Meal served by university for Black History Month is 'most problematic' thing students have ever seen

Meal served by university for Black History Month is 'most problematic' thing students have ever seen
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New York University's president has been forced to apologise after students criticised the food being served in celebration of Black History Month.

The university’s dining hall offered ribs, mac and cheese, collard greens, Kool-Aid and watermelon flavoured water.

Students quickly noticed the stereotypical nature of the food on offer.

One student shared an incredulous video on Twitter:

Jee this is the most problematic thing I ever seen.

Nia Harris, another student at the university, was so appalled she wrote a letter to the school's Deans.


The negative racial connotations and history of Kool- Aid and watermelon is why I took it upon myself to write you today. Not only was this racially insensitive.

It was just ignorant. In 2018, there’s no excuse for intentional and deliberate disrespect. There’s no reason that anyone should be acting like they had no clue that this was insensitive.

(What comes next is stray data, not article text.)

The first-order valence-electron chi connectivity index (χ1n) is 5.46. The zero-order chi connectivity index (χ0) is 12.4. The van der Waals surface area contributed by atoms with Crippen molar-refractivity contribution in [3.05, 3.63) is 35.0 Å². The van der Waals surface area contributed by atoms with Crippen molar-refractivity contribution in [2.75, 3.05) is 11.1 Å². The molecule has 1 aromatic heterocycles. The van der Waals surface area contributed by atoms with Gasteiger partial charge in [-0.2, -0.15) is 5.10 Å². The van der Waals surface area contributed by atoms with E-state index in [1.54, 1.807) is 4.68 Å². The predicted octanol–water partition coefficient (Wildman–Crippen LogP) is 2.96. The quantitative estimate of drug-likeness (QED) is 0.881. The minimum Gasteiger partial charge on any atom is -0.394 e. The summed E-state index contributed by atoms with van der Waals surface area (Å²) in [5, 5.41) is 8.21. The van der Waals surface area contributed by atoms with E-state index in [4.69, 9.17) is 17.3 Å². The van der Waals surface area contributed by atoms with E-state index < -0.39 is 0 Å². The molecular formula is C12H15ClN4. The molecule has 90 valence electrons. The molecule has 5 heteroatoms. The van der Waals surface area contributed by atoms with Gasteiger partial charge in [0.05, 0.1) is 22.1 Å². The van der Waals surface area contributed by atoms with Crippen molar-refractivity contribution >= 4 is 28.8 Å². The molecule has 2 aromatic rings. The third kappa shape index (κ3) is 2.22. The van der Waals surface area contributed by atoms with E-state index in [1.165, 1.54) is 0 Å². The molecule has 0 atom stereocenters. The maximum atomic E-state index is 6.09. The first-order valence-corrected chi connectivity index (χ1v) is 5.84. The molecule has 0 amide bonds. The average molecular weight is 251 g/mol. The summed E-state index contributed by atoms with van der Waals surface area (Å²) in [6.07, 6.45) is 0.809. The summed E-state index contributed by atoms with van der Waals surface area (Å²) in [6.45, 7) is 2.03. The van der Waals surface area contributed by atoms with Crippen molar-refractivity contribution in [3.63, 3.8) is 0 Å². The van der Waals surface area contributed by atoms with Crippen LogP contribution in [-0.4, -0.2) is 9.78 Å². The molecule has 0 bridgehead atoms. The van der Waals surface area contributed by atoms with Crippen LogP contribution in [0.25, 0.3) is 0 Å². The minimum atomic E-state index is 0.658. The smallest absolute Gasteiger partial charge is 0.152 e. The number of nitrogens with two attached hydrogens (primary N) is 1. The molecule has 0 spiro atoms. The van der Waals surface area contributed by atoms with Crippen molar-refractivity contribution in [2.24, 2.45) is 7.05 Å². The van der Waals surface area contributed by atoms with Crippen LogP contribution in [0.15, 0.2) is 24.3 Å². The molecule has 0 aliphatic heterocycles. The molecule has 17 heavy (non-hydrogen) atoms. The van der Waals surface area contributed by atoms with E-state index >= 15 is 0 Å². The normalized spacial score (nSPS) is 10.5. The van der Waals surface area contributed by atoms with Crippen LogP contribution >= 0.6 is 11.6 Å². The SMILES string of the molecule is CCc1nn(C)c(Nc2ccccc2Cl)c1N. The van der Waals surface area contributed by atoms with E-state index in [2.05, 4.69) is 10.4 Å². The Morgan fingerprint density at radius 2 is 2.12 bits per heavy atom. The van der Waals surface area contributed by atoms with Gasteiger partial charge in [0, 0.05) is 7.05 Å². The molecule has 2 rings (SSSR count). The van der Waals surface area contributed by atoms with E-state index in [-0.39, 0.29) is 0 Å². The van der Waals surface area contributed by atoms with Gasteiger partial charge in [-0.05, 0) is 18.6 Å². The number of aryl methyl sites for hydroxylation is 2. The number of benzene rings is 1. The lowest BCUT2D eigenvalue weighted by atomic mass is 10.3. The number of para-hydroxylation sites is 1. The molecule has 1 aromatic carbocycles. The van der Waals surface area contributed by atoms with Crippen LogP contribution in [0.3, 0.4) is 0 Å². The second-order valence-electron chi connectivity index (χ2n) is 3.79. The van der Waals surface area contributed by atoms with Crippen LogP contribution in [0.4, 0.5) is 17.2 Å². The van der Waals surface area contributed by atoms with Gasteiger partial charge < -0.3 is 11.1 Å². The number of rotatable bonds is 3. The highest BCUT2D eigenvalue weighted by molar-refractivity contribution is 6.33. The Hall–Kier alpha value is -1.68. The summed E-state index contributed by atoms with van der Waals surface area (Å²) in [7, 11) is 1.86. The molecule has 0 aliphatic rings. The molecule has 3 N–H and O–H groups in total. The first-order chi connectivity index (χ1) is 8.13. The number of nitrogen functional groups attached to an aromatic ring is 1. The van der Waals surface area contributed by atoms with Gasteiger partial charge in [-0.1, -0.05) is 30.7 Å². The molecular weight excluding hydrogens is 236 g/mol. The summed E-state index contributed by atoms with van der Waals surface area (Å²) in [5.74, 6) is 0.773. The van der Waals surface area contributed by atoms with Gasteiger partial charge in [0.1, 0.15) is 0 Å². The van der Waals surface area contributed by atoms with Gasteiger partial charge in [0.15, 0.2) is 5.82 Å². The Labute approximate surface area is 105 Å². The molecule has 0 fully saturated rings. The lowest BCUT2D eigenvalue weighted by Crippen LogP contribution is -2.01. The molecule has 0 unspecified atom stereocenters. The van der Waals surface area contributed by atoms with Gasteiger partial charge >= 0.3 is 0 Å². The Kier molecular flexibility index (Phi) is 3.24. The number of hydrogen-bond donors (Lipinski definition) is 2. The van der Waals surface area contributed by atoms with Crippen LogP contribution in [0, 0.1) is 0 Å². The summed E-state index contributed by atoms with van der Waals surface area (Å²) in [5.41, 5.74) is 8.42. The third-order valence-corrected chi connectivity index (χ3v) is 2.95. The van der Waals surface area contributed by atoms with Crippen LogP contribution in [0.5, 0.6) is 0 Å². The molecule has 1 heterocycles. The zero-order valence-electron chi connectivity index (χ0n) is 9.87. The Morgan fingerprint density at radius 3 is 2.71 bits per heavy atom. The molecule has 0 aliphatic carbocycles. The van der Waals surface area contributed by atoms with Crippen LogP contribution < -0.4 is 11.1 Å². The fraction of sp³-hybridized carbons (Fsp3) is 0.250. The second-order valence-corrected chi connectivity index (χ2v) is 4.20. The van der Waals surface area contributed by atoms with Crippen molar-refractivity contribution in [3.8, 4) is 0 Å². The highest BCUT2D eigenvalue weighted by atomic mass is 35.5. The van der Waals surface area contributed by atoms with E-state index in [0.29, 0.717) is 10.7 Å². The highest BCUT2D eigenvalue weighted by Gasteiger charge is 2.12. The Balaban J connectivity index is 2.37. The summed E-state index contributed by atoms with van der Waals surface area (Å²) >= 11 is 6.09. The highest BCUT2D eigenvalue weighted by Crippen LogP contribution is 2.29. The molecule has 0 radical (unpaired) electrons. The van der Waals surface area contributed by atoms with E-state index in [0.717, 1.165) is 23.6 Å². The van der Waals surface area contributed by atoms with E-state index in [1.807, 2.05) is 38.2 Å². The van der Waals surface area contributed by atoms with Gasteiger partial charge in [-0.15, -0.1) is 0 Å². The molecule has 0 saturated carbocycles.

What does this say about our university if we just take this down and sweep this under the rug? The school prides itself on being diverse and inclusive. Yet, we are displaying stereotypical food for Black History Month and telling back students that this is not racially insensitive when they ask about it.

Historian William R Black, writing for Atlantic, reveals the origins of the stereotype:

The trope came into full force when slaves won their emancipation during the Civil War.

Free black people grew, ate, and sold watermelons, and in doing so made the fruit a symbol of their freedom.

Southern whites, threatened by blacks’ newfound freedom, responded by making the fruit a symbol of black people’s perceived uncleanliness, laziness, childishness, and unwanted public presence. This racist trope then exploded in American popular culture, becoming so pervasive that its historical origin became obscure.

Strong reactions from students prompted President Hamilton, and the regional vice president of Aramark, the university’s food provider, to issue an apology on the university’s blog, NYULocal:

Hamilton said:

We were shocked to learn of the drink and food choices that our food service provider — Aramark — offered at the Weinstein dining hall as part of Black History Month. It was inexcusably insensitive.

Aramark has launched an investigation and suspended the director of Weinstein dining, adding that it will introduce sensitivity training to ensure this doesn’t happen again.

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